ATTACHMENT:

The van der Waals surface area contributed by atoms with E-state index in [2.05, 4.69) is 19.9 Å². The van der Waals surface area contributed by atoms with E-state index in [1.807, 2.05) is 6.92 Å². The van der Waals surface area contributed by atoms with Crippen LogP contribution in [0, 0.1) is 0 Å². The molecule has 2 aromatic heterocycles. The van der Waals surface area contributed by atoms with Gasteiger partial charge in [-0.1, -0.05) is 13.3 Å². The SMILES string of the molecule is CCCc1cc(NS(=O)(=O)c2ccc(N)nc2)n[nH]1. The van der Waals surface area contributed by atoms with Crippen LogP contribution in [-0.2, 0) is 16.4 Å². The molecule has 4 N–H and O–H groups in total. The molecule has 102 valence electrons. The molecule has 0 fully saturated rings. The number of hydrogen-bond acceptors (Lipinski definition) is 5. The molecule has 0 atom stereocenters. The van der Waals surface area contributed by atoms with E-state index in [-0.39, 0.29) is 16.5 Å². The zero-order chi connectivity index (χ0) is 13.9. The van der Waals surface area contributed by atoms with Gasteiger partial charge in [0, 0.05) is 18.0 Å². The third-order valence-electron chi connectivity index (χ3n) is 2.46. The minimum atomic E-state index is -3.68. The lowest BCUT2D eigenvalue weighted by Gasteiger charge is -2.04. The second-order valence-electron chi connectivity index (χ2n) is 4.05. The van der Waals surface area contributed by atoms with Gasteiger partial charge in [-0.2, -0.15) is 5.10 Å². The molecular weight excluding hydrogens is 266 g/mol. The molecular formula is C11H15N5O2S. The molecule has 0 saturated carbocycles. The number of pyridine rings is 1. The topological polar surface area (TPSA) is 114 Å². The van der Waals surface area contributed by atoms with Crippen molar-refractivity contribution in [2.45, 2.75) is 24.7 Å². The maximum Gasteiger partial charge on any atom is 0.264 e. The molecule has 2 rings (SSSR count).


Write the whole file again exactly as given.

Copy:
The van der Waals surface area contributed by atoms with E-state index in [2.05, 4.69) is 19.9 Å². The van der Waals surface area contributed by atoms with E-state index in [1.807, 2.05) is 6.92 Å². The van der Waals surface area contributed by atoms with Crippen LogP contribution in [0, 0.1) is 0 Å². The molecule has 2 aromatic heterocycles. The van der Waals surface area contributed by atoms with Gasteiger partial charge in [-0.1, -0.05) is 13.3 Å². The SMILES string of the molecule is CCCc1cc(NS(=O)(=O)c2ccc(N)nc2)n[nH]1. The van der Waals surface area contributed by atoms with Crippen LogP contribution in [-0.2, 0) is 16.4 Å². The molecule has 4 N–H and O–H groups in total. The molecule has 102 valence electrons. The molecule has 0 fully saturated rings. The number of hydrogen-bond acceptors (Lipinski definition) is 5. The molecule has 0 atom stereocenters. The van der Waals surface area contributed by atoms with E-state index in [-0.39, 0.29) is 16.5 Å². The zero-order chi connectivity index (χ0) is 13.9. The van der Waals surface area contributed by atoms with Gasteiger partial charge in [0, 0.05) is 18.0 Å². The third-order valence-electron chi connectivity index (χ3n) is 2.46. The minimum atomic E-state index is -3.68. The lowest BCUT2D eigenvalue weighted by Gasteiger charge is -2.04. The second-order valence-electron chi connectivity index (χ2n) is 4.05. The van der Waals surface area contributed by atoms with Gasteiger partial charge in [-0.2, -0.15) is 5.10 Å². The molecular weight excluding hydrogens is 266 g/mol. The molecular formula is C11H15N5O2S. The molecule has 0 saturated carbocycles. The number of pyridine rings is 1. The topological polar surface area (TPSA) is 114 Å². The van der Waals surface area contributed by atoms with Crippen molar-refractivity contribution in [2.45, 2.75) is 24.7 Å². The maximum Gasteiger partial charge on any atom is 0.264 e. The molecule has 2 rings (SSSR count).